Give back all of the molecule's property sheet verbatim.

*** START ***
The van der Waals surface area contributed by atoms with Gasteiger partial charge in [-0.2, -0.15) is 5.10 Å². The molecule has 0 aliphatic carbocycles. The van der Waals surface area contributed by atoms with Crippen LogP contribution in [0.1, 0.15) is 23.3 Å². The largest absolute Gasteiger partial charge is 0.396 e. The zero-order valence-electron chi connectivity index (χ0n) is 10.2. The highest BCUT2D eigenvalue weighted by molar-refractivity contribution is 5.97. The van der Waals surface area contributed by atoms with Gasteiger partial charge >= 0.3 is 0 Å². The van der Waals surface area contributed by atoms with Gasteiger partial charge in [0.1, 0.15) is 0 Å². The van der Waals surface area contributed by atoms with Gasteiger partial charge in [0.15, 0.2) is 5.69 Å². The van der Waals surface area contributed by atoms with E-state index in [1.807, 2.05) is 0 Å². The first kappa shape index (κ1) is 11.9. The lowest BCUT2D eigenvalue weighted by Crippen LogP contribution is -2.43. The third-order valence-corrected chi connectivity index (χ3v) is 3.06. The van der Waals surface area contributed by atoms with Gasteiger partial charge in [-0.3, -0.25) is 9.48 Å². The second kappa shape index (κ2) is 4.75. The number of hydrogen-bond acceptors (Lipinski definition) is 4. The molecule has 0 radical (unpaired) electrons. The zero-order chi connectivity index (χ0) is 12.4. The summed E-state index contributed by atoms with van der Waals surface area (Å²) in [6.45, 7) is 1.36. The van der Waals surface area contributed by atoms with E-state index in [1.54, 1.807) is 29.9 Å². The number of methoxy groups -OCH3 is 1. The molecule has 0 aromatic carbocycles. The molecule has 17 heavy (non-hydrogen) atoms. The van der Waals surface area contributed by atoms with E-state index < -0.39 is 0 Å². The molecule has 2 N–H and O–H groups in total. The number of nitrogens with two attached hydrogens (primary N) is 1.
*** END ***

The van der Waals surface area contributed by atoms with Gasteiger partial charge in [-0.2, -0.15) is 5.10 Å². The molecule has 0 aliphatic carbocycles. The van der Waals surface area contributed by atoms with Crippen LogP contribution in [0.1, 0.15) is 23.3 Å². The largest absolute Gasteiger partial charge is 0.396 e. The zero-order valence-electron chi connectivity index (χ0n) is 10.2. The highest BCUT2D eigenvalue weighted by molar-refractivity contribution is 5.97. The van der Waals surface area contributed by atoms with Gasteiger partial charge >= 0.3 is 0 Å². The van der Waals surface area contributed by atoms with Gasteiger partial charge in [0.1, 0.15) is 0 Å². The van der Waals surface area contributed by atoms with Gasteiger partial charge in [0.15, 0.2) is 5.69 Å². The van der Waals surface area contributed by atoms with E-state index in [1.807, 2.05) is 0 Å². The first kappa shape index (κ1) is 11.9. The lowest BCUT2D eigenvalue weighted by Crippen LogP contribution is -2.43. The third-order valence-corrected chi connectivity index (χ3v) is 3.06. The van der Waals surface area contributed by atoms with Gasteiger partial charge in [-0.3, -0.25) is 9.48 Å². The second kappa shape index (κ2) is 4.75. The number of hydrogen-bond acceptors (Lipinski definition) is 4. The molecule has 0 radical (unpaired) electrons. The zero-order chi connectivity index (χ0) is 12.4. The summed E-state index contributed by atoms with van der Waals surface area (Å²) in [6.45, 7) is 1.36. The van der Waals surface area contributed by atoms with E-state index in [1.54, 1.807) is 29.9 Å². The number of methoxy groups -OCH3 is 1. The molecule has 0 aromatic carbocycles. The molecule has 17 heavy (non-hydrogen) atoms. The van der Waals surface area contributed by atoms with E-state index < -0.39 is 0 Å². The molecule has 2 N–H and O–H groups in total. The number of nitrogens with two attached hydrogens (primary N) is 1.